Today: April 15, 2024

Metropolis

Based on Osamu Tezuka’s comic book by the same name, Metropolis was the first Japanese animie after Akira to be as big over here as it was over there. Penned by Akira creator Katsuhiro Otomo and Directed by Rintaro, Metropolis is an example of Japanese animation at it’s very best, told by a master storyteller.

Like all of Ôtomo’s work Metropolis is a class act, and a far cry from the traditional anime staples of school girl sex and graphic violence. The visuals are lush with a quirky European edge – think Tin Tin meets City Of Lost Children. A great jazz/swing soundtrack adds atmosphere and humour.

Echoing Fritz Lang’s dystopian masterpiece, Otoma’s tale is one of intrigue, betrayal, jealousy and power-play between Metropolis’ two uber villains: the General and Duke Red. In the midst of this is a love story, focused on Tima – a timid, large-eyed-manga-girl-super-being. Designed as the ultimate weapon, Tima’s fate is to sit on the throne inside Metropolis’ giant ziggurat, and from there control the world at the bidding of her human masters.

Like Akira, Metropolis shows Ôtomo’s fascination with the meaning of what it is to be human. As Tima struggles to determine her own destiny we are pulled inexorably into the story. Can she escape her fate to find love in the world of humans? Or will she be subsumed by the will of the giant super computer? That would be telling.

First released in 2001, Eureka’s new issue gives Metropolis the full, high-definition, duel-format SteelBook treatment. This includes Japanese and English soundtracks, with a choice of three English subtitle tracks: the US theatrical, the original translation and a newly commissioned translation.  A making-of and interviews add flavour and colour.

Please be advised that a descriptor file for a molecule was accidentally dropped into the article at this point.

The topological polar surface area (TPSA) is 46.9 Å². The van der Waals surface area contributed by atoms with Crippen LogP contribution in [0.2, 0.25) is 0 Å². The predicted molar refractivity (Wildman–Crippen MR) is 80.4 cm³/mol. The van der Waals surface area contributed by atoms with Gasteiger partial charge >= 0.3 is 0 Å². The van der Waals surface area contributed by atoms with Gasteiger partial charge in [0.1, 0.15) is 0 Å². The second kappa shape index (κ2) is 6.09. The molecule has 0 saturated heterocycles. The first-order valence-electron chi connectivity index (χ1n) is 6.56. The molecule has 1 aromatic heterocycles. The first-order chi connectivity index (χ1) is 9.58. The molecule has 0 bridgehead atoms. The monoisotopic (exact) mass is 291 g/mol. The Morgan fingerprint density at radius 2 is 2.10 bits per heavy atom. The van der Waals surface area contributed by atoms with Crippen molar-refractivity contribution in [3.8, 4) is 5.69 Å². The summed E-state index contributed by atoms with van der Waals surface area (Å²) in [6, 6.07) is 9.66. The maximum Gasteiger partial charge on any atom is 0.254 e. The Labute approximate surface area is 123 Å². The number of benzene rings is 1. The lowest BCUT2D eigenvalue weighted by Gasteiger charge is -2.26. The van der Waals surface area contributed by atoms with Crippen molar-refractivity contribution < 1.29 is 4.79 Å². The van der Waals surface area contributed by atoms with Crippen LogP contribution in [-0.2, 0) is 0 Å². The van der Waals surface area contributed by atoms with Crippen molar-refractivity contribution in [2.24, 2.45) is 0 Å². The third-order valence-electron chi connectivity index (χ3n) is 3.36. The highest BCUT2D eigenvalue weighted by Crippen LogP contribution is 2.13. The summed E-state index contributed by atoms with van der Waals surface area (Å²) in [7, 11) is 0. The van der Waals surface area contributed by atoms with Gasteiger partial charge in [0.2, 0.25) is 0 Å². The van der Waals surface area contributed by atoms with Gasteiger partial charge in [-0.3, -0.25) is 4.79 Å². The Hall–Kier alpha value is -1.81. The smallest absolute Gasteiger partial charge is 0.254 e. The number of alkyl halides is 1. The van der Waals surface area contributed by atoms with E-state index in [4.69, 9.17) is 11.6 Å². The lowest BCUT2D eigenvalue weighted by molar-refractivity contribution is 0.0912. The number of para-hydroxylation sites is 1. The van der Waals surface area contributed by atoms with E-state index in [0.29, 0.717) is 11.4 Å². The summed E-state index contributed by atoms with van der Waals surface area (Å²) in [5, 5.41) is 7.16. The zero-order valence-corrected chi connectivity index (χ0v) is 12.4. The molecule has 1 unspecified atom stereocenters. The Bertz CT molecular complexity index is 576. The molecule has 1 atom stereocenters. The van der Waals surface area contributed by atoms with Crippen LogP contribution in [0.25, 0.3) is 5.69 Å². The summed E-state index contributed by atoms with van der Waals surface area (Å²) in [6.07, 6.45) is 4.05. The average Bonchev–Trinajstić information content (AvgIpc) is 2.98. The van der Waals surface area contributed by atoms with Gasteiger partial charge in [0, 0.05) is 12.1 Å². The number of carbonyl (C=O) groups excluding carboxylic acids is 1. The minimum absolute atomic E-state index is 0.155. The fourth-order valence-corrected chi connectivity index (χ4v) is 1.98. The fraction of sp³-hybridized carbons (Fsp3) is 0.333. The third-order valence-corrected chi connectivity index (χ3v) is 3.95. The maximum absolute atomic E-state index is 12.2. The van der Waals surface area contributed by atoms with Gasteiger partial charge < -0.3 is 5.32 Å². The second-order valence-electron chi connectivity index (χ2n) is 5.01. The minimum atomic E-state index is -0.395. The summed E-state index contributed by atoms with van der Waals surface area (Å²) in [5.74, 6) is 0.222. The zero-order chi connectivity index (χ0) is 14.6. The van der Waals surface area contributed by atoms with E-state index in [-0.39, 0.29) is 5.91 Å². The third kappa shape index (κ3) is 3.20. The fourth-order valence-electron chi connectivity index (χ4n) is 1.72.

But the power of Metropolis is – and always has been – its visuals and these have lost none of their power to enchant.

Paula Hammond - Features Editor

Paula Hammond is a full-time, freelance journalist. She regularly writes for more magazines than is healthy and has over 25 books to her credit. When not frantically scribbling, she can be found indulging her passions for film, theatre, cult TV, sci-fi and real ale. If you should spot her in the pub, after five rounds rapid, she’ll be the one in the corner mumbling Ghostbusters quotes and waiting for the transporter to lock on to her signal… Email: writerpaula@icloud.com

Previous Story

Call Of Heroes

Next Story

Fast & Furious 8 Trailer

Latest from Blog

Memory

Memory (2023)

Memory is an exquisite American drama in the tender embrace of Michel Franco’s cinematic prowess.

Argylle

Argylle is one of those films that, for the first 15 minutes, you absolutely hate. Then, slowly, inexorably, the script’s subversive humour starts to work its way under your skin. So that,

Sugar

From ultra-stylish visuals, to the cool, jazz soundtrack, and the knowing nod to Noir, Sugar is one glorious piece of misdirection after another. Like the best detective fiction, the clues are all

The Borderlands Unboxing

The Borderlands is one of the most underrated hidden gems in the found footage subgenre, so for it to receive the Second Sight treatment is fantastic news for horror fans. Our Alex

The First Omen

Last year, David Gordon Green followed up his underrated Halloween legacy trilogy with an ill-fated attempt at a sequel to The Exorcist. The film was ultimately a lesson in how not to
Go toTop

Don't Miss

Blue Giant

For the last two weeks, I’ve been struggling to review

Inu-oh

Masaaki Yuasa’s historical, rock musical, buddy-comedy, anime, Inu-oh comes to